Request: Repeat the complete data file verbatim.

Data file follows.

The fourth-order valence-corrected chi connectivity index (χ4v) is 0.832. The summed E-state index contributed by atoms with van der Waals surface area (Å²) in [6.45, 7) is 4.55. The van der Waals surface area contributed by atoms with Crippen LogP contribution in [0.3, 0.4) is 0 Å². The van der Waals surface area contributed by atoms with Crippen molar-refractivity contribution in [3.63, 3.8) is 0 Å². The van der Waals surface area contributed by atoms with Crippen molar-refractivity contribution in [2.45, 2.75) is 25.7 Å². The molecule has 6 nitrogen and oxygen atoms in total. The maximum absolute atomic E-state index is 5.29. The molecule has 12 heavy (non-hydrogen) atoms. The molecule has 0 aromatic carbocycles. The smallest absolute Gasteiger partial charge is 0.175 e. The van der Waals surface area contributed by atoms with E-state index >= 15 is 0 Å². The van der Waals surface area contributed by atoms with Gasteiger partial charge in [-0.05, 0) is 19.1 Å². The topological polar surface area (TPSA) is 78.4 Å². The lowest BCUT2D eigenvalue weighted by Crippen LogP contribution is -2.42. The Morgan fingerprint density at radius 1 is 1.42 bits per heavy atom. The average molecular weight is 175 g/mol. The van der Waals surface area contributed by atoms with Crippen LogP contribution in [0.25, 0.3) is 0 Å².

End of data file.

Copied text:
The fourth-order valence-corrected chi connectivity index (χ4v) is 0.832. The summed E-state index contributed by atoms with van der Waals surface area (Å²) in [6.45, 7) is 4.55. The van der Waals surface area contributed by atoms with Crippen LogP contribution in [0.3, 0.4) is 0 Å². The van der Waals surface area contributed by atoms with Crippen molar-refractivity contribution in [3.63, 3.8) is 0 Å². The van der Waals surface area contributed by atoms with Crippen molar-refractivity contribution in [2.45, 2.75) is 25.7 Å². The molecule has 6 nitrogen and oxygen atoms in total. The maximum absolute atomic E-state index is 5.29. The molecule has 12 heavy (non-hydrogen) atoms. The molecule has 0 aromatic carbocycles. The smallest absolute Gasteiger partial charge is 0.175 e. The van der Waals surface area contributed by atoms with E-state index >= 15 is 0 Å². The van der Waals surface area contributed by atoms with Gasteiger partial charge in [-0.05, 0) is 19.1 Å². The topological polar surface area (TPSA) is 78.4 Å². The lowest BCUT2D eigenvalue weighted by Crippen LogP contribution is -2.42. The Morgan fingerprint density at radius 1 is 1.42 bits per heavy atom. The average molecular weight is 175 g/mol. The van der Waals surface area contributed by atoms with Crippen LogP contribution in [0.25, 0.3) is 0 Å².